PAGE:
‘No jab, no job’ could do more harm than good

We should persuade – not compel – care-home staff to take the vaccine.

Rob Lyons

Topics Covid-19 Politics UK

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Is the government about to tell care-home staff in England that they must get vaccinated or get fired? That seems to be the message from a paper submitted to the Covid-19 Operations Cabinet sub-committee last week that has been leaked to the Telegraph. On the surface, it might seem like a good idea in the light of the ongoing crisis. But there are a lot of problems.

According to the Telegraph’s political editor, Ben Riley-Smith, the government is concerned that too few care homes have met the vaccine target for Covid safety, which is to vaccinate 90 per cent of residents and 80 per cent of staff. In fact, less than a quarter of care homes in London and, at best, half of those outside London have reached that level of vaccination.

Deaths fell heavily on care homes in the first wave. According to analysis by the Nuffield Trust, ‘Of the 48,213 Covid deaths registered between mid-March and mid-June, 40 per cent were care-home residents – compared with 26 per cent of the 62,250 deaths registered from 31 October to 5 February’. All told, just over seven per cent of all care-home residents have died from Covid. So a resurgence in cases in care homes is something to be avoided at all costs.

But compulsory vaccination would represent an extraordinary legal change. There is some precedent for compulsory vaccination in the past. As one legal expert, David Sheppard of Capital Law, told the Telegraph, the nearest equivalent is the 1853 Vaccination Act, which introduced compulsory vaccination for smallpox for newborn babies. Acts were also passed in 1861, 1867 and 1871 to enforce that rule with fines. But since the UK signed up to the European Convention on Human Rights (ECHR) in the 1940s, there have been no new laws compelling vaccination. Article 8 of the ECHR states that everyone ‘has the right to respect for his private and family life, his home and his correspondence’ and there should be ‘no interference by a public authority with the exercise of this right’ except where necessary for, among other reasons, ‘the protection of public health and morals’. So, is the enforcement of vaccinations ‘necessary’ to protect public health?

The upshot is that if care-home staff refuse the vaccination and are sacked, they could easily make a claim for wrongful dismissal, arguing that compulsion is contrary to their human rights. In any event, common decency would suggest that making a sudden and very important change to the terms of someone’s employment should mean they can refuse and walk away with a substantial payout.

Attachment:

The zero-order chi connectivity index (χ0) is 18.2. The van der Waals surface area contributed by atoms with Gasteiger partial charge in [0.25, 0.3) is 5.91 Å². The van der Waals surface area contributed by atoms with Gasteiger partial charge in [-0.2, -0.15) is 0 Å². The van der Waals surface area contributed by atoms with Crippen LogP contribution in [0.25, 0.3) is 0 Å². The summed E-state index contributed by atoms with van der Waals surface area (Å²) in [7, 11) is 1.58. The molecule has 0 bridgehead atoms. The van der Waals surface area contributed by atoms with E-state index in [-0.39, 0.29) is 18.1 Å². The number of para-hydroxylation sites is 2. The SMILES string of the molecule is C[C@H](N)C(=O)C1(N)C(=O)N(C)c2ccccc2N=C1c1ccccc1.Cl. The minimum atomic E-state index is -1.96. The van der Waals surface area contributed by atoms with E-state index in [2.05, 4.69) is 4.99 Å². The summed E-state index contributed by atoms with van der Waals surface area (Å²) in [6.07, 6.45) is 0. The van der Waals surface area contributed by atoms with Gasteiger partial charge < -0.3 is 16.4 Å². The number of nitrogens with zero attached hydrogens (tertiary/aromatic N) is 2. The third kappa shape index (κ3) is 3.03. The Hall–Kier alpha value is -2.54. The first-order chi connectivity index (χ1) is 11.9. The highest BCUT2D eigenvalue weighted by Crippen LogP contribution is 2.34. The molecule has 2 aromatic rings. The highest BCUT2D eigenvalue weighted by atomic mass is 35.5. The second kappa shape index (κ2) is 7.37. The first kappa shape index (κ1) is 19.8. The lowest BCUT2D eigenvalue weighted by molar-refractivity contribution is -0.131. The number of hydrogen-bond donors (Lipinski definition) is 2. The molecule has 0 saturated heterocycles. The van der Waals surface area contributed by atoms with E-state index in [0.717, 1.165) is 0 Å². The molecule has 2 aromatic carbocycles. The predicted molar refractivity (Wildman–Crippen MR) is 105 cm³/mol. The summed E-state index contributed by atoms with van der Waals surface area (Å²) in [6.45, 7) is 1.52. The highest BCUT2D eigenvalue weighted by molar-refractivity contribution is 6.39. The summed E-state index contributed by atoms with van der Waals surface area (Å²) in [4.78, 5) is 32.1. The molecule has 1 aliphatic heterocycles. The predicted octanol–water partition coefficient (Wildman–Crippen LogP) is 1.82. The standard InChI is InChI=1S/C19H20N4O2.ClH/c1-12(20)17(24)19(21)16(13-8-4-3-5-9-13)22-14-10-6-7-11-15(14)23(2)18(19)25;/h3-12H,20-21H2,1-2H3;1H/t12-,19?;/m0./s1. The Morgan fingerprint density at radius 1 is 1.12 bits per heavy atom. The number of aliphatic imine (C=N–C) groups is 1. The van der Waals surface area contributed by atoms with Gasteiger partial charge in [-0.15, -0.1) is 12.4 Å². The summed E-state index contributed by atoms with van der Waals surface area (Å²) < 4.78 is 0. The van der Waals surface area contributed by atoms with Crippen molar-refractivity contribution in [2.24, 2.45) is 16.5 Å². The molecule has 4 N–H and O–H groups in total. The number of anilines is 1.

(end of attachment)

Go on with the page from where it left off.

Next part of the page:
If such a policy were to be introduced, it may only be following the lead taken elsewhere by private companies. According to the Guardian, one major care-home provider, Care UK, has said that it only wants to hire new staff who have been vaccinated. Another provider, Barchester, has set a deadline of 23 April for staff to get vaccinated or they will risk not being considered for shifts.

There are strong ethical grounds for health and care staff to do everything they can to protect their patients and residents. Healthcare staff are already strongly advised to be up to date with a variety of vaccinations, and can be excluded from certain tasks if they aren’t. But it is also understandable (if wrongheaded, in my view) for younger people to have a degree of scepticism about having medical treatment that probably isn’t necessary for their own health.

Then there is the problem of staffing. If there were queues of suitable people wanting to become care-home workers. But the reality is that it is hard, poorly paid work. Compulsory vaccinations could lead to a significant number of staff leaving care work for other jobs. Supermarket work, for example, may well be slightly better paid and considerably less hassle.

Ironically, all this could make care homes less safe in the future. One of the biggest problems in the first wave was that in a period of severe staff shortages – with many care-home staff themselves either sick or self-isolating – there was a lot of demand for agency staff. These staff might do one or two shifts at one care home, and then move to another one. As a result, some might have had a significant role in spreading the disease, perhaps having Covid with no symptoms. In general, the best thing for a safe care home is to have a stable workforce. Compulsory vaccination could make that more difficult.

There is a better way: persuasion. GPs have had to get vaccination rates up in more hesitant groups, particularly ethnic minorities. Their work has shown that vaccine hesitancy can be alleviated by simply talking to people about their reservations and answering their questions. Compulsion is the very opposite of that approach and could lead to greater resistance.

Rather than tear up long-standing principles like the right to refuse medical treatment, with all the potential knock-on effects for employment rights, staffing and recruitment, perhaps the government could devote more resources to making the case for vaccination more directly. It should be a no-brainer. Vaccinations are safe. And just as they will help to protect care-home staff and residents, they’ll help to protect care workers’ nearest and dearest, too. The government must be pretty useless if it cannot persuade care-home staff to take the vaccine, when the case for vaccination is so good.

Rob Lyons is a spiked columnist.

Picture by: Getty.

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Topics Covid-19 Politics UK


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